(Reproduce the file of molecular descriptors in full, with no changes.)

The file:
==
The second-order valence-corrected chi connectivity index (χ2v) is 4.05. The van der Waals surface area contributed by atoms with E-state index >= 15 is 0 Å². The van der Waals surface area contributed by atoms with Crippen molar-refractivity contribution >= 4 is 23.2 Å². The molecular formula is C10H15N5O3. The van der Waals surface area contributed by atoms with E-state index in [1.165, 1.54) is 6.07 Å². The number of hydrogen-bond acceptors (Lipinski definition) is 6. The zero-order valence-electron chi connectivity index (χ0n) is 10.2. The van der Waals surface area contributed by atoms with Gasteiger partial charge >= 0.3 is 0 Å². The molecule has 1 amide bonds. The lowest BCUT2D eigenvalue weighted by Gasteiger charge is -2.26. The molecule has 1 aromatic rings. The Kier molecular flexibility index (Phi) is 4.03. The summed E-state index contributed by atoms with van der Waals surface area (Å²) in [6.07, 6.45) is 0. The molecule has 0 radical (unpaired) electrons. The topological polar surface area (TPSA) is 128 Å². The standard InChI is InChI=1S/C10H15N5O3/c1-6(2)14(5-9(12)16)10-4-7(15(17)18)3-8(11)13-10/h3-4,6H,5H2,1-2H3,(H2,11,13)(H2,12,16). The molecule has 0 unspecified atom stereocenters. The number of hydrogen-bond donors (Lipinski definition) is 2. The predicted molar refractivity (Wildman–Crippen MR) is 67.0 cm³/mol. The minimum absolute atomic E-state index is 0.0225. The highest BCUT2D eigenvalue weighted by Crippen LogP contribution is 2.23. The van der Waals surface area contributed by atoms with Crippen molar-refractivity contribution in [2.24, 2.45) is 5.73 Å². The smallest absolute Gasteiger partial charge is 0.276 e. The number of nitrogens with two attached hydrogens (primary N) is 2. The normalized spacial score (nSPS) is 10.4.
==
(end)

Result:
The second-order valence-corrected chi connectivity index (χ2v) is 4.05. The van der Waals surface area contributed by atoms with E-state index >= 15 is 0 Å². The van der Waals surface area contributed by atoms with Crippen molar-refractivity contribution >= 4 is 23.2 Å². The molecular formula is C10H15N5O3. The van der Waals surface area contributed by atoms with E-state index in [1.165, 1.54) is 6.07 Å². The number of hydrogen-bond acceptors (Lipinski definition) is 6. The zero-order valence-electron chi connectivity index (χ0n) is 10.2. The van der Waals surface area contributed by atoms with Gasteiger partial charge >= 0.3 is 0 Å². The molecule has 1 amide bonds. The lowest BCUT2D eigenvalue weighted by Gasteiger charge is -2.26. The molecule has 1 aromatic rings. The Kier molecular flexibility index (Phi) is 4.03. The summed E-state index contributed by atoms with van der Waals surface area (Å²) in [6.07, 6.45) is 0. The molecule has 0 radical (unpaired) electrons. The topological polar surface area (TPSA) is 128 Å². The standard InChI is InChI=1S/C10H15N5O3/c1-6(2)14(5-9(12)16)10-4-7(15(17)18)3-8(11)13-10/h3-4,6H,5H2,1-2H3,(H2,11,13)(H2,12,16). The molecule has 0 unspecified atom stereocenters. The number of hydrogen-bond donors (Lipinski definition) is 2. The predicted molar refractivity (Wildman–Crippen MR) is 67.0 cm³/mol. The minimum absolute atomic E-state index is 0.0225. The highest BCUT2D eigenvalue weighted by Crippen LogP contribution is 2.23. The van der Waals surface area contributed by atoms with Crippen molar-refractivity contribution in [2.24, 2.45) is 5.73 Å². The smallest absolute Gasteiger partial charge is 0.276 e. The number of nitrogens with two attached hydrogens (primary N) is 2. The normalized spacial score (nSPS) is 10.4.